Initially sceptical about online studies, this friend was happy to report a few weeks later that it was a great idea. The boy at home, all of 14 and fickle to the bone, had become serious. He was concentrating more, hardly taking his eyes off the computer screen during the classes, and the frequent breaks during studies had come down to near zero. He sat glued to his seat even after the classes. What could be better news for a parent? The father announced with some pride. One was happy for him.
But like in all good stories, there was a twist here too, he discovered to his diamay one day. Curious how the classes were going, he had a close look at the screen as his son took a loo break. The screen had several windows open, one that occupied prime space at that moment was a game of car chase and guns. Also open was chat box where conversation among school friends took place non-stop. After a few stunned minutes, his initial scepticism of online studies was back.
“This is called multi-tasking,” you tell him in jest. “Don’t ever forget you did it too. Children will be children. Let your son be.”
THE KNIGHT-STYLE DUEL
In school, there were many critical issues to be settled besides who was the better student. None of those was part of the curriculum, said a friend reminiscing his school days in Bhubaneswar. It was really important to settle who was the boss boy in the class. It basically meant who among many contenders was the strongest and deserved to be treated with due respect.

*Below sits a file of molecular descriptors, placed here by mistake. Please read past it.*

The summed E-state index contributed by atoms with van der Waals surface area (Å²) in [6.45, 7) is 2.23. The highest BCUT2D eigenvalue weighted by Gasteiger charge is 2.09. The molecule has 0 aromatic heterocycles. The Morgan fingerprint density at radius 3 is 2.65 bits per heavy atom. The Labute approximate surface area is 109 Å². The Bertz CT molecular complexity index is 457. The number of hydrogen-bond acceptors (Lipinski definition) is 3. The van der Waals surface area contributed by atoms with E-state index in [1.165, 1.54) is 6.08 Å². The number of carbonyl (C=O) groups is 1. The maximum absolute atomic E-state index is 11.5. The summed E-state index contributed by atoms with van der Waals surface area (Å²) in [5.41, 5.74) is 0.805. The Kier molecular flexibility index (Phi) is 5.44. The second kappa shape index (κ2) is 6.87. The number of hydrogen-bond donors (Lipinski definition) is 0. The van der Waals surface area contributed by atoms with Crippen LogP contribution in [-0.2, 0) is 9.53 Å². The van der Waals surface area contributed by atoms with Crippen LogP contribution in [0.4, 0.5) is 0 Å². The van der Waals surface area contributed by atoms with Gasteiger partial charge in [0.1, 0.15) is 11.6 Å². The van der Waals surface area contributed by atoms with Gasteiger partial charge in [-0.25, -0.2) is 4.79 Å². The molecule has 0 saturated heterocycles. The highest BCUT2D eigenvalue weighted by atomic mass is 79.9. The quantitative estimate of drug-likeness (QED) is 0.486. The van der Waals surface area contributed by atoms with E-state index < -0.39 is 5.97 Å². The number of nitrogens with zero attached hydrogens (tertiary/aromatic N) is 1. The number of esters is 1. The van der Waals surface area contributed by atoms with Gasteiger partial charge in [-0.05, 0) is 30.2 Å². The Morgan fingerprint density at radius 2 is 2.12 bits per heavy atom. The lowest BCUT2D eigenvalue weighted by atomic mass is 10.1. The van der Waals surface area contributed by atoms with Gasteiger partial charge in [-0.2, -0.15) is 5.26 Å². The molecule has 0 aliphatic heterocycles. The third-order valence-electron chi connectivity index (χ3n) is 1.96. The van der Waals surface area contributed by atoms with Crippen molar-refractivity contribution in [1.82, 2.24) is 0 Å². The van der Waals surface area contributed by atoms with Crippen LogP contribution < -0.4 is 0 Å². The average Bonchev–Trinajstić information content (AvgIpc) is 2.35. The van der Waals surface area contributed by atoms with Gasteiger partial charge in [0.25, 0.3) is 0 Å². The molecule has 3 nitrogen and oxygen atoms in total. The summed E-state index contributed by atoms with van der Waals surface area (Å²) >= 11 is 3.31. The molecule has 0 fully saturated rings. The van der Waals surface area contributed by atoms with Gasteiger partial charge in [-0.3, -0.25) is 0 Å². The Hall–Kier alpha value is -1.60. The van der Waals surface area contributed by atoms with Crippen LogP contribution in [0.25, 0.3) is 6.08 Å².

The way to reach a decision, the friend told, was a formal challenge for a bout of free-style fight in the presence of a few witnesses. “The venue for this knight-type duel in our school was the open space near a few unused garages a bit away from the premises,” he informed. “It often ended in a swelling in the face or a black eye patch or missing teeth, but a definite result was reached.”
It is not clear whether the boss boy system still exists, but going by a number of reports of online bullying by classmates by fellow students, it does. And it can be worse than physical duels of yore.
WHEN 19 BECOMES 79
In school, crisis hit you in many forms and you needed sympathetic ears and a shoulder to cry on. After scoring a glorious 19 out of 100 marks in maths, this boy was worried. He didn’t mind the marks so much as getting the report card signed by his father. Then the bright idea struck. With minor effort, 19 became 79. And getting his busy father to sign the card turned out to be a lesser problem than he expected. However, it turned into a crisis when the class teacher, instead of throwing it into the pile of other reports, decided to give it a thorough look.
The ceremony of public thrashing continued for several days, witnessed, perhaps enjoyed, by the whole school. But this was par for the course. Companions on the backbench — how dependable they are! — were all sympathy. They, as true friends, blamed the teacher for being full of grudge towards him, not being too knowledgeable and being sexually frustrated. They had words of wisdom too. “Never use the wrong ink to change marks. And be careful about small details. When 19 becomes 79, the total marks should change too.”
Those were the days! Can online match that?